Discussing Death and Life Expectancy
February 22, 2012
We all know it’s coming, but we don’t like acknowledging it as it approaches: all life ends in death. Often times we want to be like an ostrich and shove our head in the sand when conversation gets too close to the subject of death and life expectancy. But it is important to openly discuss life expectancy and death issues with our aging loved one.
Benefits of Discussing Life Expectancy and Death
In the December 8, 2011 issue of the New England Journal of Medicine, Dr. Alexander Smith recommended that physicians needed to be more direct when discussing life expectancy with patients. Doctors, as a matter of standard procedure, take life expectancy and general health issues into consideration before recommending treatment. Dr. Smith recommends extending that same knowledge to patients. By honestly telling patients their probable life expectancy, it empowers the patient to make better informed medical and life decisions. A person who expects to live for 15 years will make very different decisions from a person who expects to live for 15 months.
If, at 85, you are told that you are in wonderful health and your body could last another 10-15 years, you will make very different decisions about finances, preventative health, travel, etc. than the 85 year old who is told that their body is declining and will not last much longer. Being aware of life expectancy is all about being empowered to make the best decisions possible for your condition.
Discuss Death and Life Expectancy Before it is an Issue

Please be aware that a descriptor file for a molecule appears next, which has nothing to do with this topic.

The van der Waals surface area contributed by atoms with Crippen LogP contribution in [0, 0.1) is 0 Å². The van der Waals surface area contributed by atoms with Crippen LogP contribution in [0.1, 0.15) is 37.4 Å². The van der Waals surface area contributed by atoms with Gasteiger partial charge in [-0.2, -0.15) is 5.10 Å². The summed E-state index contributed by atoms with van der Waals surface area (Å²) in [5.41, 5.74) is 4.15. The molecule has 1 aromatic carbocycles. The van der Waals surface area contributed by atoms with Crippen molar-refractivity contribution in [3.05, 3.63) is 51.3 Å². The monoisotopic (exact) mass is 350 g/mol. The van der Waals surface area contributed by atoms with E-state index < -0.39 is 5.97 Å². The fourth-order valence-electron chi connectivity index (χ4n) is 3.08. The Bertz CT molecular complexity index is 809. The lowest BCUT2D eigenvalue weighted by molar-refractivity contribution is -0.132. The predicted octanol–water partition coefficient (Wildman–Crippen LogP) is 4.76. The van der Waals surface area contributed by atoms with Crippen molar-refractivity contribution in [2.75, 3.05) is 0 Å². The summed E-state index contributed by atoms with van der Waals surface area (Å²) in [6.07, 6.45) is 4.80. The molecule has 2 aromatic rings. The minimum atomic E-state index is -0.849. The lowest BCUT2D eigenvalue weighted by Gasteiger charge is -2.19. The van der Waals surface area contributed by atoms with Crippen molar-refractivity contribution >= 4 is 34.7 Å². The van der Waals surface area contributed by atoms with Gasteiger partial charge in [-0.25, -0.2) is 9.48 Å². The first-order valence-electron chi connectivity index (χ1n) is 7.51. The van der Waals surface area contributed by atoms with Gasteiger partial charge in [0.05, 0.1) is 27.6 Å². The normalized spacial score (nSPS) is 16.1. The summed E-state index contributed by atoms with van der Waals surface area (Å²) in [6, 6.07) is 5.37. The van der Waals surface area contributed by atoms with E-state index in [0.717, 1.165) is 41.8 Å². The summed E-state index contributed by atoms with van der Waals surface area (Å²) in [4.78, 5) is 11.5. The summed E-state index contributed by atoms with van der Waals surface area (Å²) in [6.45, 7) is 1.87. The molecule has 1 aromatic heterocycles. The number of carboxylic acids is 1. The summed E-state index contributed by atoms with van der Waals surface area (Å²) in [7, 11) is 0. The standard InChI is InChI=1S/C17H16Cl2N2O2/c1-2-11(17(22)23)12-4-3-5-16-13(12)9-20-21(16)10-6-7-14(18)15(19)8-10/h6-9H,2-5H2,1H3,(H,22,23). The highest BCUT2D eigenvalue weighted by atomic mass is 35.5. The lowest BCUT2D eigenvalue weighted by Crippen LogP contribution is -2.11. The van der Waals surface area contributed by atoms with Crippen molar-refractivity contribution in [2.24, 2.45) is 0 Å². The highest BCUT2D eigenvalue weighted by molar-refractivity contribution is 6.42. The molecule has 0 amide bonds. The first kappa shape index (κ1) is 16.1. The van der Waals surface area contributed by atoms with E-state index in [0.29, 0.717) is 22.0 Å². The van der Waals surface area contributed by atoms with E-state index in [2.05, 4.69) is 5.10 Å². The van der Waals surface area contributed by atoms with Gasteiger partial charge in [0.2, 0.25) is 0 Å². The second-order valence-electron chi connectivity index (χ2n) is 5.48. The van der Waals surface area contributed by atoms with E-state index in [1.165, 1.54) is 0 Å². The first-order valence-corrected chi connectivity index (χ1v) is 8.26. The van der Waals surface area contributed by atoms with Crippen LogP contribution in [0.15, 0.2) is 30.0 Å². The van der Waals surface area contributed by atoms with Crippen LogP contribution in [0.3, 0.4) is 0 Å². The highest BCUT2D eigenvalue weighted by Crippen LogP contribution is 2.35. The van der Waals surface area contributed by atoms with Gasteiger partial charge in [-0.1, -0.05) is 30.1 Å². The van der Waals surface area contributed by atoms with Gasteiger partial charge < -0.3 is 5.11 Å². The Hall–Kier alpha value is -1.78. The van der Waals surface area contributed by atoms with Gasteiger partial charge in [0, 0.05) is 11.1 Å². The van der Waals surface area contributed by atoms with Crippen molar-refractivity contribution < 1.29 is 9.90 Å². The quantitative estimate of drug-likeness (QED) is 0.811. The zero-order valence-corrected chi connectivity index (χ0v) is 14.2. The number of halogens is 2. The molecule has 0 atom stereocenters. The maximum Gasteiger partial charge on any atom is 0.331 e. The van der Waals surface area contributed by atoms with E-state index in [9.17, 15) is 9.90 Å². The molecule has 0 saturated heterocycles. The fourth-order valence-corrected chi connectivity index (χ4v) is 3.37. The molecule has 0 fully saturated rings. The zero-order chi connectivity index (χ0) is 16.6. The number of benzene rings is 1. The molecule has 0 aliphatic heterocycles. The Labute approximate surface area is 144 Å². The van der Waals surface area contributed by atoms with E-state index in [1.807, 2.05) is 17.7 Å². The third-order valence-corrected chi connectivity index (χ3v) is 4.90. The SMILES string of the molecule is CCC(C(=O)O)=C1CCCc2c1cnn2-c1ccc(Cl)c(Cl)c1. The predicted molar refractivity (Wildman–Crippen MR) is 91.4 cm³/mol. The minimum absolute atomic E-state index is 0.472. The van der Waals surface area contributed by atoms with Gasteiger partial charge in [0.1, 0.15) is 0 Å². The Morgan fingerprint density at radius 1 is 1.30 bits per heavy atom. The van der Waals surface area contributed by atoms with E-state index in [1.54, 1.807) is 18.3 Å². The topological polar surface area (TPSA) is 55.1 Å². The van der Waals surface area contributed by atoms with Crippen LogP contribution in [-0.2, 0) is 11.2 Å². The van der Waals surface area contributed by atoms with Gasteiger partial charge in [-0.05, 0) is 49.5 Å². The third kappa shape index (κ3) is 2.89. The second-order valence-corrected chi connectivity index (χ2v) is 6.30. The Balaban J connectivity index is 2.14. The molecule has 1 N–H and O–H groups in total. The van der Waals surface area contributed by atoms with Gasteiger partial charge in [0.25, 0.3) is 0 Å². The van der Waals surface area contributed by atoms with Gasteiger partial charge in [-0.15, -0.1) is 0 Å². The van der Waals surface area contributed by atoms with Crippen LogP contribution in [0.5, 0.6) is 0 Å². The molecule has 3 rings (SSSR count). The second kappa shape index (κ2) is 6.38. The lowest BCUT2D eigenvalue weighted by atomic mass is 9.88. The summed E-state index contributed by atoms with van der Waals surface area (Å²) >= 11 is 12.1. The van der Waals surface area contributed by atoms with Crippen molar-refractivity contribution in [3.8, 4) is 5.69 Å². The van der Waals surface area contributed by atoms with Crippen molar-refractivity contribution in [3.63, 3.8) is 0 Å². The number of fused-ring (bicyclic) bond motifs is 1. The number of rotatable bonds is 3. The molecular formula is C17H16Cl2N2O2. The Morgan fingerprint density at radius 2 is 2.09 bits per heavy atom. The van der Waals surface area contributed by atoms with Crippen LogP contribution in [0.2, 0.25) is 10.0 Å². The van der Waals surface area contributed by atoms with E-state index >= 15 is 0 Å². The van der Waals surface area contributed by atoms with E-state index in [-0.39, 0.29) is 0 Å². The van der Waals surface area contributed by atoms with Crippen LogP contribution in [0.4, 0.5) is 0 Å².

One way to make it easier to discuss death and life expectancy with your aging loved one is to talk about it before it becomes an immediate issue. Find out how they want to handle those future discussions. Do they want to openly talk to you and the doctor about their life expectancy? Or would they rather not know and/or talk about how their prognosis affects their life expectancy? Don’t worry it your aging loved one would rather not discuss such issues. For some there are cultural taboos or emotional reasons for avoiding the discussion. Open the discussion but do not force it.
If you missed the opportunity to have an early discussion with your aging loved one, it is probably better to assume that they want to know their life expectancy and discuss it. Then they have the opportunity to either discuss the issue with you or tell you that they would rather not discuss it. By opening it up for discussion you are giving your aging loved one a chance to talk about something that may be weighing heavily on their mind but that they are too afraid to discuss.
Discussing life expectancy and death requires grace and tact. Remember that very few people want to constantly contemplate their own mortality. There will be days and times when they will not want to talk about it. They will also probably not desire to talk about death very frequently. Always be open to conversations they initiate but never force the discussion when they do not desire to discuss issues of death.
Ask Doctors Directly About Life Expectancy Issues
Your aging loved one’s doctor may not follow Dr. Smith’s recommendations. Don’t be reticent about asking the doctor directly about the prognosis and life expectancy. You and your loved one deserve to have the best information available to make the most informed decisions possible.
Talking about death with those we love can be a daunting proposition, but these discussions can help you both make better decisions regarding future treatment and personal issues. Taking the time to have the difficult discussions will provide a great benefit to you and your aging loved one.